Image via Wikipediaby Imogen Reed
Hunter S Thompson was a publisher’s nightmare. He was so drunk on the tour to promote his book, Hell's Angels: The Strange and Terrible Saga of the Outlaw Motorcycle Gangs he was next to useless, and this erratic performance cost Random House sales.
But it was perhaps this disordered and chaotic side of Thompson’s character that allowed him to get close to his subjects during the writing of the book. Maybe too close.
Yet, through this closeness and acceptance by the outlaw motorcycle gangs he was able to capture a group and a time within a society that was in flux, and less concerned with the National Health system, balance transfer credit cards and the recession and more with the politics of peace.
The book was conceived after the reaction Thompson generated with an article on the Hell’s Angels in 1965, which was published in the The Nation. He was paid just $100 for it. He’d left his job at the National Observer and was flat broke and desperate for work.
The article, entitled The Motorcycle Gangs: Losers and Outsiders created a stir, and elicited so much interest that he used the gangs as the subject of his first book, an experiment in gonzo journalism which was to launch his career.
In the sixties, The Hell’s Angels of California held a particular fascination for a culture that knew little about them. The ‘outlaw’ was a cultural icon that still resonated with Americans in the West, even in the sixties - a remnant of the secret admiration for rebels and pioneers. Thompson notes:
“… their position as self-proclaimed outlaws elicits a certain popular appeal, however reluctant. That is especially true in the West and even in California where the outlaw tradition is still honored. The unarticulated link between the Hell's Angels and the millions of losers and outsiders who don't wear any colors is the key to their notoriety and the ambivalent reactions they inspire."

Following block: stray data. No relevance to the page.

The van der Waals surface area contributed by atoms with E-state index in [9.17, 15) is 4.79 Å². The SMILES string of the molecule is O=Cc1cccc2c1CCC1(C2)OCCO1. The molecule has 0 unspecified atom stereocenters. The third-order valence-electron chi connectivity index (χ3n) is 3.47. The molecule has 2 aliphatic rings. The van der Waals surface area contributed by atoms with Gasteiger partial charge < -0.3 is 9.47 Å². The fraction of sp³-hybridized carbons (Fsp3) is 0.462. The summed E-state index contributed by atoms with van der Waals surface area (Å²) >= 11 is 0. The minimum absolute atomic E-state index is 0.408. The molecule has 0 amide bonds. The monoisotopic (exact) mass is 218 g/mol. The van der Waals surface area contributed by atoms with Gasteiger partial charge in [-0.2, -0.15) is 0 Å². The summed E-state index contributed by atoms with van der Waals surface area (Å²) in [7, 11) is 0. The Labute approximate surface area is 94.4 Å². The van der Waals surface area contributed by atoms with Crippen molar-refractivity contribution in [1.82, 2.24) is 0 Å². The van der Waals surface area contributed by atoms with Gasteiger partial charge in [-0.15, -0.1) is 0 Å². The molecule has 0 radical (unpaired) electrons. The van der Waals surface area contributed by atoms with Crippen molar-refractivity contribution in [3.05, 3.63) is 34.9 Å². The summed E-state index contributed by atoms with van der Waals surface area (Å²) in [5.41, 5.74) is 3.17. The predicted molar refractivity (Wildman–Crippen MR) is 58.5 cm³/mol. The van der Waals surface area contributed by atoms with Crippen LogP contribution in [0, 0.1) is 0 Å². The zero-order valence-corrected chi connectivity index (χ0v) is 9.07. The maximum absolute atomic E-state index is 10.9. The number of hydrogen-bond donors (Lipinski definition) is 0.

In Thompson’s article, people saw a chance to glimpse behind the veil of secrecy that surrounded the closed world of the Hell’s Angels - who were notoriously defensive and suspicious of outsider contact. They were particularly suspicious of newsmen, who they believed presented them in a negative light.
There may have been some truth in this, although the Angels were complicit in this negative view by displaying sufficiently anti-social behaviour to warrant it. They thrived on their ability to intimidate and alienate mainstream society. That was their power. The title of the article summed up neatly the dichotomy at the heart of the matter, however. Thompson made the following point:
“The vast majority of motorcycle outlaws are uneducated, unskilled men between 20 and 30, and most have no credentials except a police record. So at the root of their sad stance is a lot more than a wistful yearning for acceptance in a world they never made; their real motivation is an instinctive certainty as to what the score really is. They are out of the ball game and they know it - and that is their meaning; for unlike most losers in today's society, the Hell's Angels not only know but spitefully proclaim exactly where they stand.”